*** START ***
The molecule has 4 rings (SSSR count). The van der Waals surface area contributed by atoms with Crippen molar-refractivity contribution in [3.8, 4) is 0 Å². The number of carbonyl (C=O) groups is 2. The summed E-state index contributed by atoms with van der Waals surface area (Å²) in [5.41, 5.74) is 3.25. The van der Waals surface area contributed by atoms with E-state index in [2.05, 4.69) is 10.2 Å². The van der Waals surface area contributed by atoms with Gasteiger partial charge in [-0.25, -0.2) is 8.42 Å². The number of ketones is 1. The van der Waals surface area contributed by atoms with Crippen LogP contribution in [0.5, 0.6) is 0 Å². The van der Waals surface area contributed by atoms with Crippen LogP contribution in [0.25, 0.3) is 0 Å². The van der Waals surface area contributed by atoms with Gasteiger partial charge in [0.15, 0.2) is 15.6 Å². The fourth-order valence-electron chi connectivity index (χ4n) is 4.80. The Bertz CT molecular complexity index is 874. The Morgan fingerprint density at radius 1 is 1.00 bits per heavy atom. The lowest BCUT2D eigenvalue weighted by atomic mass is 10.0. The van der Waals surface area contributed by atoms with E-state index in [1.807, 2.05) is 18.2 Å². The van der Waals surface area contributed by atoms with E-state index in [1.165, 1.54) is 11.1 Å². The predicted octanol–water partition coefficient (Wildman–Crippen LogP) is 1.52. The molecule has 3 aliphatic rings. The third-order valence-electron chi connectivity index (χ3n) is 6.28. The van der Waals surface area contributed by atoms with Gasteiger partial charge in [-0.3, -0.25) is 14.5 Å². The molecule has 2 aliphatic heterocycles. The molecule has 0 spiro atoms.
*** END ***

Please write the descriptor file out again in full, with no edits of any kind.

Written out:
The molecule has 4 rings (SSSR count). The van der Waals surface area contributed by atoms with Crippen molar-refractivity contribution in [3.8, 4) is 0 Å². The number of carbonyl (C=O) groups is 2. The summed E-state index contributed by atoms with van der Waals surface area (Å²) in [5.41, 5.74) is 3.25. The van der Waals surface area contributed by atoms with E-state index in [2.05, 4.69) is 10.2 Å². The van der Waals surface area contributed by atoms with Gasteiger partial charge in [-0.25, -0.2) is 8.42 Å². The number of ketones is 1. The van der Waals surface area contributed by atoms with Crippen LogP contribution in [0.5, 0.6) is 0 Å². The van der Waals surface area contributed by atoms with Crippen LogP contribution in [0.25, 0.3) is 0 Å². The van der Waals surface area contributed by atoms with Gasteiger partial charge in [0.15, 0.2) is 15.6 Å². The fourth-order valence-electron chi connectivity index (χ4n) is 4.80. The Bertz CT molecular complexity index is 874. The Morgan fingerprint density at radius 1 is 1.00 bits per heavy atom. The lowest BCUT2D eigenvalue weighted by atomic mass is 10.0. The van der Waals surface area contributed by atoms with E-state index in [1.807, 2.05) is 18.2 Å². The van der Waals surface area contributed by atoms with E-state index in [1.165, 1.54) is 11.1 Å². The predicted octanol–water partition coefficient (Wildman–Crippen LogP) is 1.52. The molecule has 3 aliphatic rings. The third-order valence-electron chi connectivity index (χ3n) is 6.28. The van der Waals surface area contributed by atoms with Gasteiger partial charge in [-0.3, -0.25) is 14.5 Å². The molecule has 2 aliphatic heterocycles. The molecule has 0 spiro atoms.